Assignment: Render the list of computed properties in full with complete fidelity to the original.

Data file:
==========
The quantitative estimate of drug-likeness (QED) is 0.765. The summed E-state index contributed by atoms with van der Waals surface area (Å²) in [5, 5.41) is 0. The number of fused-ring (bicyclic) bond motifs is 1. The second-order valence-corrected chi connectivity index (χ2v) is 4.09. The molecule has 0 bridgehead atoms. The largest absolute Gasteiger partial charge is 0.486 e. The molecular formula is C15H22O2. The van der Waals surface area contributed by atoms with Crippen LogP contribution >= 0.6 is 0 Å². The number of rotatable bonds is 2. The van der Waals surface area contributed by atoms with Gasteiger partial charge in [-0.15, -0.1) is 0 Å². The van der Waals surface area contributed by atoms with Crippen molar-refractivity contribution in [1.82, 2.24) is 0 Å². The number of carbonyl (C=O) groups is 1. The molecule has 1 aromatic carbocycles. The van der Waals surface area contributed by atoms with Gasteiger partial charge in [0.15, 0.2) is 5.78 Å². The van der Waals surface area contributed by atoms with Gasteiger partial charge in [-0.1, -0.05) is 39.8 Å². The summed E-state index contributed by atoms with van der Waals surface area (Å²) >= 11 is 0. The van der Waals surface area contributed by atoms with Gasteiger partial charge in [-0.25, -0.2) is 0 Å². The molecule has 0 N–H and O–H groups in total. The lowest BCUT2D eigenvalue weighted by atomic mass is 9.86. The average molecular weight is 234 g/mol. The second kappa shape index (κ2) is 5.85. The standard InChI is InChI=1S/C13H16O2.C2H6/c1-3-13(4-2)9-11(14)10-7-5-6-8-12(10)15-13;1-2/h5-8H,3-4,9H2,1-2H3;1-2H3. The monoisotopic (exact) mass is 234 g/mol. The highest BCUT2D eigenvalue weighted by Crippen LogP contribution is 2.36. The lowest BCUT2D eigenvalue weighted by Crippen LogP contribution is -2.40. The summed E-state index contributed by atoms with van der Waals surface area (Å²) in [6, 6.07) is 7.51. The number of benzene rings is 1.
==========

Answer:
The quantitative estimate of drug-likeness (QED) is 0.765. The summed E-state index contributed by atoms with van der Waals surface area (Å²) in [5, 5.41) is 0. The number of fused-ring (bicyclic) bond motifs is 1. The second-order valence-corrected chi connectivity index (χ2v) is 4.09. The molecule has 0 bridgehead atoms. The largest absolute Gasteiger partial charge is 0.486 e. The molecular formula is C15H22O2. The van der Waals surface area contributed by atoms with Crippen LogP contribution >= 0.6 is 0 Å². The number of rotatable bonds is 2. The van der Waals surface area contributed by atoms with Gasteiger partial charge in [-0.15, -0.1) is 0 Å². The van der Waals surface area contributed by atoms with Crippen molar-refractivity contribution in [1.82, 2.24) is 0 Å². The number of carbonyl (C=O) groups is 1. The molecule has 1 aromatic carbocycles. The van der Waals surface area contributed by atoms with Gasteiger partial charge in [0.15, 0.2) is 5.78 Å². The van der Waals surface area contributed by atoms with Gasteiger partial charge in [-0.1, -0.05) is 39.8 Å². The summed E-state index contributed by atoms with van der Waals surface area (Å²) >= 11 is 0. The van der Waals surface area contributed by atoms with Gasteiger partial charge in [-0.25, -0.2) is 0 Å². The molecule has 0 N–H and O–H groups in total. The lowest BCUT2D eigenvalue weighted by atomic mass is 9.86. The average molecular weight is 234 g/mol. The second kappa shape index (κ2) is 5.85. The standard InChI is InChI=1S/C13H16O2.C2H6/c1-3-13(4-2)9-11(14)10-7-5-6-8-12(10)15-13;1-2/h5-8H,3-4,9H2,1-2H3;1-2H3. The monoisotopic (exact) mass is 234 g/mol. The highest BCUT2D eigenvalue weighted by Crippen LogP contribution is 2.36. The lowest BCUT2D eigenvalue weighted by Crippen LogP contribution is -2.40. The summed E-state index contributed by atoms with van der Waals surface area (Å²) in [6, 6.07) is 7.51. The number of benzene rings is 1.